Numerical Study of Multi-Fuel Jet Inverse Diffusion Flame

Nadjib. Ghiti, Abed Alhalim. Bentebbiche, Samir. Hanchi

  Open Access OPEN ACCESS  Peer Reviewed PEER-REVIEWED

Numerical Study of Multi-Fuel Jet Inverse Diffusion Flame

Nadjib. Ghiti1,, Abed Alhalim. Bentebbiche1, Samir. Hanchi2

1Laboratoire de Mécanique Avancée-LMA,USTHB, Elia, Bab-Ezzouar, Alger, Algeria

2Laboratoire de Mécanique des Fluides, EMP, Bordj El Bahri, Alger, Algeria

Abstract

A numerical simulation was performed to investigate a multi-jet inverse methane diffusion flame. The numerical simulation was established by the commercial CFD code Fluent for an air jet surrounding by four fuel jets. Using a Pre PDF technique to estimate the interaction between the chemistry and turbulent flow. The simulation results show a better data of the flame temperature field characteristics and the CO, CO2, NO H2O, CH4, O2 concentrations. The influence of the velocity of the fuel and air jet on the NO production is appearing very clear.

At a glance: Figures

Cite this article:

  • Ghiti, Nadjib., Abed Alhalim. Bentebbiche, and Samir. Hanchi. "Numerical Study of Multi-Fuel Jet Inverse Diffusion Flame." American Journal of Mechanical Engineering 1.4 (2013): 76-81.
  • Ghiti, N. , Bentebbiche, A. A. , & Hanchi, S. (2013). Numerical Study of Multi-Fuel Jet Inverse Diffusion Flame. American Journal of Mechanical Engineering, 1(4), 76-81.
  • Ghiti, Nadjib., Abed Alhalim. Bentebbiche, and Samir. Hanchi. "Numerical Study of Multi-Fuel Jet Inverse Diffusion Flame." American Journal of Mechanical Engineering 1, no. 4 (2013): 76-81.

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1. Introduction

Impinging flame jets have been widely used in industrial and domestic heating applications for their enhanced convective heat transfer rates [1, 2]. The thermal performance of a flame impingement system is dependent significantly on four factors: burner style, flame jet properties, impingement surface condition, and configuration between burner nozzle and surface. Extensive literature reviews on impinging flame jets have been carried out by Viskanta [3, 4], Baukal and Gebhart [5, 6] and Chander and Ray [7]. Comparing to normal diffusion flame (NDF), premixed or partially premixed flames are normally used for impingement heating because of high flame temperature and soot-free flame structure. Structures and heat transfer characteristics of a single or an array of two or three laminar or turbulent premixed flame jet have been studied by several researchers [8, 9]. A cold central core with low heat flux around the stagnation point is found by several investigators [10, 11]. Kataoka et al. [12] and Kataoka [13] found that the maximum heat transfer occurs at the stagnation point when the nozzle-to-plate distance is equivalent to the jet potential core length when combusted methane/ air gases impinge upwards normally on a flat plate. Hargrave et al. [14, 15] investigated the flame structure and heat transfer characteristics of a turbulent premixed methane/air flame jet. Van der Meer [16] investigated the heat transfer characteristics of a turbulent natural gas/air impinging flame jet with both experimental and numerical methods. The effects of the nozzle-to-plate angle on the heat transfer characteristics have been investigated by Kremer et al. [17] and Dong et al. [18]. Tuttle et al. [19, 20] investigated experimentally both the time-averaged and time-resolved heat transfer characteristics of a single impinging partially premixed methane/air flame jet. An array of two or three impinging premixed flame jets have been investigated by Dong et al. [21, 22] and Chander and Ray [23].Malikov et al. [24] studied numerically heat transfer in a rapid heating furnace with a multi-jet combustion chamber. Some researchers found that the IDF is capable of achieving ultra-low levels of NOx to less than 18 ppm [25, 26]. However, most IDFs studied before are not suitable for impingement heating because of the yellow flame appearances with excess soot emission. The applications, physics of the flow and heat transfer phenomena, available empirical correlations and values they predict, and numerical simulation techniques and results of impinging jet devices for heat transfer are described in [27].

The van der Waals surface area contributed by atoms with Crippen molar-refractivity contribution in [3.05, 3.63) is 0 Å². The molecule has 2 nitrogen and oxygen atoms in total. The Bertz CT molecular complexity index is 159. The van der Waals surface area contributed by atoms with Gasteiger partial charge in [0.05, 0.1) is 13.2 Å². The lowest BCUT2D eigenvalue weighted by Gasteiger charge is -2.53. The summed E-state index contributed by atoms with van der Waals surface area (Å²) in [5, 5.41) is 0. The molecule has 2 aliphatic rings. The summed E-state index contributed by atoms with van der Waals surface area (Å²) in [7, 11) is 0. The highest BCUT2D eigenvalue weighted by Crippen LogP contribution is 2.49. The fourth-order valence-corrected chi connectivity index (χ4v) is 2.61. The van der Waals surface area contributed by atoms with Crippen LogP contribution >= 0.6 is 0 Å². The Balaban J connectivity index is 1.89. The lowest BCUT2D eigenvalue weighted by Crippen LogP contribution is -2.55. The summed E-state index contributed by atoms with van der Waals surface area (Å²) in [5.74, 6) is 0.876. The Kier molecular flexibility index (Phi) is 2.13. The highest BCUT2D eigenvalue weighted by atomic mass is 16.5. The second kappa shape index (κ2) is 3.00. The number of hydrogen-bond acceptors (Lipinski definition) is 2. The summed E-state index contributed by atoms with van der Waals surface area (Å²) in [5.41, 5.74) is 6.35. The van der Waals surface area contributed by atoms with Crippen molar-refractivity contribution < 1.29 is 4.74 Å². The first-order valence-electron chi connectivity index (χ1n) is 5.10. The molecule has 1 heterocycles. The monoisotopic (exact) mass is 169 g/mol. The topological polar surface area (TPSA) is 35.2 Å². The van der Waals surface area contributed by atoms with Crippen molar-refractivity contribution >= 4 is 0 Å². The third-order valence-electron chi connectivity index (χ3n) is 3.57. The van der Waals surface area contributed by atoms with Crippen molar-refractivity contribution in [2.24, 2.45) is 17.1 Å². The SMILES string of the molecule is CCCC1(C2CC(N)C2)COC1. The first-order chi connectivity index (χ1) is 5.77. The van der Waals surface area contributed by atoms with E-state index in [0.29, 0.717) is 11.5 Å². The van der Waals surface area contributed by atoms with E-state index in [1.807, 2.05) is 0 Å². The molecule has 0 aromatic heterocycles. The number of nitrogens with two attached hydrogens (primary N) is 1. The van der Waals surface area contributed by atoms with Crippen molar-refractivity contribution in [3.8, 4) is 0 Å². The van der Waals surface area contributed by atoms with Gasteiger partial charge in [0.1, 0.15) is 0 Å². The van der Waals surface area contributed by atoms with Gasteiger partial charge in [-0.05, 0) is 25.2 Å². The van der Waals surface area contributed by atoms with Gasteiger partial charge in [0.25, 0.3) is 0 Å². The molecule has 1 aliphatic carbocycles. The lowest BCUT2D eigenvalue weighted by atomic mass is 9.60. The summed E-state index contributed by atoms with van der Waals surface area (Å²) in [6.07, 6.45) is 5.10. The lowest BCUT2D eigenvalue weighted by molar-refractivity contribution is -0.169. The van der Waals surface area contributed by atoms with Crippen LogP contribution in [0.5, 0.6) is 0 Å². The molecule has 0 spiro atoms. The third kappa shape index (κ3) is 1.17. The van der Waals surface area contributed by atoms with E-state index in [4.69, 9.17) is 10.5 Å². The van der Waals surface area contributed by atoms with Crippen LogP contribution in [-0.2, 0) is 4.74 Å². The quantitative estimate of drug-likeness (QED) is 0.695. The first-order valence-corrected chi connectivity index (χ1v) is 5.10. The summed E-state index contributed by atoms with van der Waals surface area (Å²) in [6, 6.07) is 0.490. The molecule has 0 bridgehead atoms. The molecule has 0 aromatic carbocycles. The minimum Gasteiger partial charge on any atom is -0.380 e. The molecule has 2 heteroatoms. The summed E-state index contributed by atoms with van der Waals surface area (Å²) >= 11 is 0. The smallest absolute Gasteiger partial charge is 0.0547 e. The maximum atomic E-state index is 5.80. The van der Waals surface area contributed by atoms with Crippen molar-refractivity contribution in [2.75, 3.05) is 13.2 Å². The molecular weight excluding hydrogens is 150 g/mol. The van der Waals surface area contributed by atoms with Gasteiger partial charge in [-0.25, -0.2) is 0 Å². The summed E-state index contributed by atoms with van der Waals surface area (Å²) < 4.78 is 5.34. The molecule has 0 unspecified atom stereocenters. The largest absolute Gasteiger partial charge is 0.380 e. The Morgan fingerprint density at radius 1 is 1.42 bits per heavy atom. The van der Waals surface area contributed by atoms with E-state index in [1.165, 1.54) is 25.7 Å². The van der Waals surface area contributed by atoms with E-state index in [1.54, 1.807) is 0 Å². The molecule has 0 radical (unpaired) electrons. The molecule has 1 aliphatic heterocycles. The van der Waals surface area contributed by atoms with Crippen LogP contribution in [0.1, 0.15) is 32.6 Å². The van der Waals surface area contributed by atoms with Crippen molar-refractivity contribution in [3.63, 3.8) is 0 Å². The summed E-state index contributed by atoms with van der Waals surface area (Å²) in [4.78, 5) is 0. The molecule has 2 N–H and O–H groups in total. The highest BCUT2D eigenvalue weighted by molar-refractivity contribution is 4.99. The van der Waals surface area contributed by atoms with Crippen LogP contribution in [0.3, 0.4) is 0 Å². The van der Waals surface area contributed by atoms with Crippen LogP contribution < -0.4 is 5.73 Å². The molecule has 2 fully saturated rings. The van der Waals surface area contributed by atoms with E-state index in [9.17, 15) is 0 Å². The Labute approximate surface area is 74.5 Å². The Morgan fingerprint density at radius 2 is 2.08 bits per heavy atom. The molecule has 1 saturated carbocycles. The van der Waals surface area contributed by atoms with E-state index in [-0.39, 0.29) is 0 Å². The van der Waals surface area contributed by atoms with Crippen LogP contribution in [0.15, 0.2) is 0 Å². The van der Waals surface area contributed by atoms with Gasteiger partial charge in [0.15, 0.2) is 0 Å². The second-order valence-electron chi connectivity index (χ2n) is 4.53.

In this paper we investigate numerically using commercial CFD code Fluent an inverse diffusion multijet methane flame in order to characterize the heat transfer and NO, CO produced during the combustion process for different equivalent ration.

2. Burner Geometry

The domain is meshed by a grid generator GAMBIT associated with FLUENT, which consists of 56296 nodes. The numerical grids were meshed using tetrahedral elements. No-slip boundary condition was imposed on the walls. The turbulence intensity at fuel inlets and air inlet is set at 10%. Air and methane, as the working fluids, was assumed incompressible, but the properties other than density were treated as temperature-dependent. Modeling of turbulence used the RNG k-ε model. A converged solution was obtained when the residuals were less than 10–6 in the energy equation and 10–3 in the momentum, continuity, and turbulence equations. The interaction between chemistry and turbulence was treated with the Pre PDF model which assume that all the chemical species are depend on the mean mixture fraction and the variance of the mean mixture fraction, only the NO production assumed infinite fast chemistry model Figure 1.

Figure 1. Burner geometry design description

3. Results and Discussion

The temperature field Figure 2 characterized by the methane flame from the four methane jets surrounding the air jet. The flame base where fuel entrainment occurs is a low temperature region due to the lack in chemical reactions and there is even a cool core with temperature below 500K, which corresponds to the potential core of the air jet. As chemical reactions evolve above the flame neck and in the mixing zone, flame temperature gradually increases while the temperature at the center of the flame is still the lowest due to presence of excess air near the flame axis. The mixing process of supplied air and fuel is finally completed in the mixing region before it reaches the main reaction zone which is typically associated with maximum flame temperature [28].